Isakson, a Republican from Georgia first elected to the Senate in 2004, had long been a champion for Volunteers. He served as a sponsor for the 2011 Kate Puzey Peace Corps Volunteer Protection Act, named in honor of a Volunteer who was murdered in Benin; the law instituted reforms that included a comprehensive sexual assault policy with risk-reduction and response training. Isakson’s support of the Peace Corps extended to advocating for robust funding for the agency and serving as Republican lead on the annual Peace Corps funding “Dear Colleague” letter. For his advocacy on behalf of the Peace Corps community, in 2013 National Peace Corps Association presented him with the Peace Corps Congressional Leadership Award.
As a legislator, Isakson earned a reputation for promoting civility and honesty in the realm of politics. He called bipartisanship “a state of being.” He was a strong force on the education committee, advocating for President George W. Bush’s No Child Left Behind legislation.
He arrived in Washington having served in the Georgia House of Representatives and Senate. He was appointed to the U.S. House of Representatives to fill Newt Gingrich’s seat after Gingrich stepped down. He had served in the Georgia Air National Guard before beginning work for Northside Realty, where he climbed the ranks until he became president of the company and served in that capacity for over 20 years.
Several years ago he was diagnosed with Parkinson’s disease but continued to serve in the Senate. He resigned in 2019, during his third term, citing health concerns. He was born in 1944 and died in December 2021 at age 76.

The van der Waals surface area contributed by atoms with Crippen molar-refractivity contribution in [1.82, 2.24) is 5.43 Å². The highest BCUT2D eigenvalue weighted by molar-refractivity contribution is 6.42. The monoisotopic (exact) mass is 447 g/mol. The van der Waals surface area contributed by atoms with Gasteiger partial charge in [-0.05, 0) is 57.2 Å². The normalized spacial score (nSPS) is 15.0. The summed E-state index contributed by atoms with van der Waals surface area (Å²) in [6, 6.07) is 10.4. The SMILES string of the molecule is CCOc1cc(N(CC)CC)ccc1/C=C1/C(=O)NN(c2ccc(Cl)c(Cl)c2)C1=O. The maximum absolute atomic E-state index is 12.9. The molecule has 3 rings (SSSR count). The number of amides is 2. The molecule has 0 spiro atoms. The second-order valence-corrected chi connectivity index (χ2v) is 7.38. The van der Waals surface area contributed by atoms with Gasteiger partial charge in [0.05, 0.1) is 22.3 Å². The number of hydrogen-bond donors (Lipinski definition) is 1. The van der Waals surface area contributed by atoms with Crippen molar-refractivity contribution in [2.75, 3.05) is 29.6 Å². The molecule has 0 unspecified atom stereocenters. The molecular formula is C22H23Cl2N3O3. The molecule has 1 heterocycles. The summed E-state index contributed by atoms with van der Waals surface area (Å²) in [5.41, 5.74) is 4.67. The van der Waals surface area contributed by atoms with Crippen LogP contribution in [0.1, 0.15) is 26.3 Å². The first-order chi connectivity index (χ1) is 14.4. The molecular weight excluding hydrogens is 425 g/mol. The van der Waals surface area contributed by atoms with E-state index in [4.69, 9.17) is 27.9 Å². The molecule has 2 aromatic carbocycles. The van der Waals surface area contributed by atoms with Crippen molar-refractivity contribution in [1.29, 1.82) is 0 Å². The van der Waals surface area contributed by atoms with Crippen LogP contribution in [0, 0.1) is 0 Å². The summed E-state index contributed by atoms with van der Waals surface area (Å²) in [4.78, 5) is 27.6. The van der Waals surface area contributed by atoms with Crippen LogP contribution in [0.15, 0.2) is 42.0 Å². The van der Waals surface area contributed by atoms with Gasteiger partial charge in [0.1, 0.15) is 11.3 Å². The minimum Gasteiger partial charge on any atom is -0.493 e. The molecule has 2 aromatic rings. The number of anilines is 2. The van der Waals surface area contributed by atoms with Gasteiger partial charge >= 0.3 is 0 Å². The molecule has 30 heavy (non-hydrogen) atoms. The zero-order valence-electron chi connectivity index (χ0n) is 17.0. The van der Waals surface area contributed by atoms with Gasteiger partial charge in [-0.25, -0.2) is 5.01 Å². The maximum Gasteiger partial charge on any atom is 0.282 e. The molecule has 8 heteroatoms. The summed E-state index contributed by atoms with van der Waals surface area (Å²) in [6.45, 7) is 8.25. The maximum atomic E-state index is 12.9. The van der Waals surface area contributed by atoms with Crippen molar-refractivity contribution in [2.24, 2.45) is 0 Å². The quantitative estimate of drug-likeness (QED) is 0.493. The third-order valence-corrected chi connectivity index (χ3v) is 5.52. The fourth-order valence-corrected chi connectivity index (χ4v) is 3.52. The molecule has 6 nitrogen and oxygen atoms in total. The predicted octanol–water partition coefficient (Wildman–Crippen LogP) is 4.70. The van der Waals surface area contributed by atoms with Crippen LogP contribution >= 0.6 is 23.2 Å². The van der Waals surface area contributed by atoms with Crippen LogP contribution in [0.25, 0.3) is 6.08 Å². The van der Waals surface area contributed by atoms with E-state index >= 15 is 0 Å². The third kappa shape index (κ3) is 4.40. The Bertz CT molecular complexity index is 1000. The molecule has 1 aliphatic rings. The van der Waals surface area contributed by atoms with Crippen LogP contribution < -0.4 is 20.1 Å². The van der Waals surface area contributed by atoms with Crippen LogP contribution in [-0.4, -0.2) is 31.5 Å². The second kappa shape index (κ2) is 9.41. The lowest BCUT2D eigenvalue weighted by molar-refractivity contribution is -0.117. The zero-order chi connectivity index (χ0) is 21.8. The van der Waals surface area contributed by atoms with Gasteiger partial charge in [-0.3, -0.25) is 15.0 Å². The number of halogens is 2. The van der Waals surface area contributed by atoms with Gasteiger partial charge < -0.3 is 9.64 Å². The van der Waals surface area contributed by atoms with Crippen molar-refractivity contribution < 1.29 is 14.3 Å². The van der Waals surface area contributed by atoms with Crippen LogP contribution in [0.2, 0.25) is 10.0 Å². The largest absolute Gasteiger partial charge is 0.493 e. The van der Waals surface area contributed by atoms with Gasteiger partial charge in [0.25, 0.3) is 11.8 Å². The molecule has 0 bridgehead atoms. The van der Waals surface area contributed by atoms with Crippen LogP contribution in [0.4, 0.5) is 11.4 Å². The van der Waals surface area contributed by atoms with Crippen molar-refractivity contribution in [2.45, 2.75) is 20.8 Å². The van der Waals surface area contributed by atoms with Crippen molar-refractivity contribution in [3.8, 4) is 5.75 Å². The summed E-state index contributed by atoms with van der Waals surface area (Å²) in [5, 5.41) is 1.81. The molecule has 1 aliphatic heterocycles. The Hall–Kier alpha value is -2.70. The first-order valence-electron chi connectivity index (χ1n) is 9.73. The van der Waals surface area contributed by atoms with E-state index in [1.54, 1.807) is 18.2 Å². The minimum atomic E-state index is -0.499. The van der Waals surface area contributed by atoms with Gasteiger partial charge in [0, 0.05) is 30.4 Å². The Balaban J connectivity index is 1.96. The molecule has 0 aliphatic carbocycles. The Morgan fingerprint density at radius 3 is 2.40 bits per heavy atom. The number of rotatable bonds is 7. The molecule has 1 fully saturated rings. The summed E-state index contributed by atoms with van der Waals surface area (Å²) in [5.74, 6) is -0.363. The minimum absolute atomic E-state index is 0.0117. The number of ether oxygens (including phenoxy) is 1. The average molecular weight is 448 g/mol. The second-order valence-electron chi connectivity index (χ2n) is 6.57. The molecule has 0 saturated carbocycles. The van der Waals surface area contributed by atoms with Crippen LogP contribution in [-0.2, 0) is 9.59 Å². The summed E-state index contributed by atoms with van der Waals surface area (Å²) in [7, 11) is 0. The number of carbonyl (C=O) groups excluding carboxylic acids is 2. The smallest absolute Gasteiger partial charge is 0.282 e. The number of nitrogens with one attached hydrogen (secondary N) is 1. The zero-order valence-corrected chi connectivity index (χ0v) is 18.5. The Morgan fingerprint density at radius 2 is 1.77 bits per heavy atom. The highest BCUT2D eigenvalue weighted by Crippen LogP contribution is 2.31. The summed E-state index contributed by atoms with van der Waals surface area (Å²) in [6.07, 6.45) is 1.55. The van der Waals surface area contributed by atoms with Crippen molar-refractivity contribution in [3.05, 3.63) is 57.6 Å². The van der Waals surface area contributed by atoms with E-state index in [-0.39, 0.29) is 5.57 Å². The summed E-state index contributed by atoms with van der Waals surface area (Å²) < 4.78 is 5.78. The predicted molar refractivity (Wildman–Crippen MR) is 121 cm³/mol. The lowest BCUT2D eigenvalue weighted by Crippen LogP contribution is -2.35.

This remembrance appears in the Spring-Summer edition of WorldView magazine.
Catherine Gardner is an intern with WorldView. She is a student at Lafayette College.
Orrin Luc posted an articleProgress, failures, and what’s on the horizon: a conversation convened for Peace Corps Connect 2021 see more
Progress, failures, and what’s on the horizon: a conversation convened for Peace Corps Connect 2021
Illustration by Anna + Elena = Balbusso
On September 26, 2011, as the Peace Corps community marked 50 years of Volunteers serving in communities around the world, the U.S. Senate passed the Kate Puzey Peace Corps Volunteer Protection Act, which was signed into law later that year. Three years ago, Congress completed work on the Sam Farr and Nick Castle Peace Corps Reform Act. These two pieces of legislation were designed to bring about improvements and reforms pertaining to the health, safety, and security of Volunteers. What made them necessary were two tragedies: Volunteer Kate Puzey was murdered after she reported a Peace Corps employee for sexually abusing children; Volunteer Nick Castle died when he did not receive appropriate medical care in time.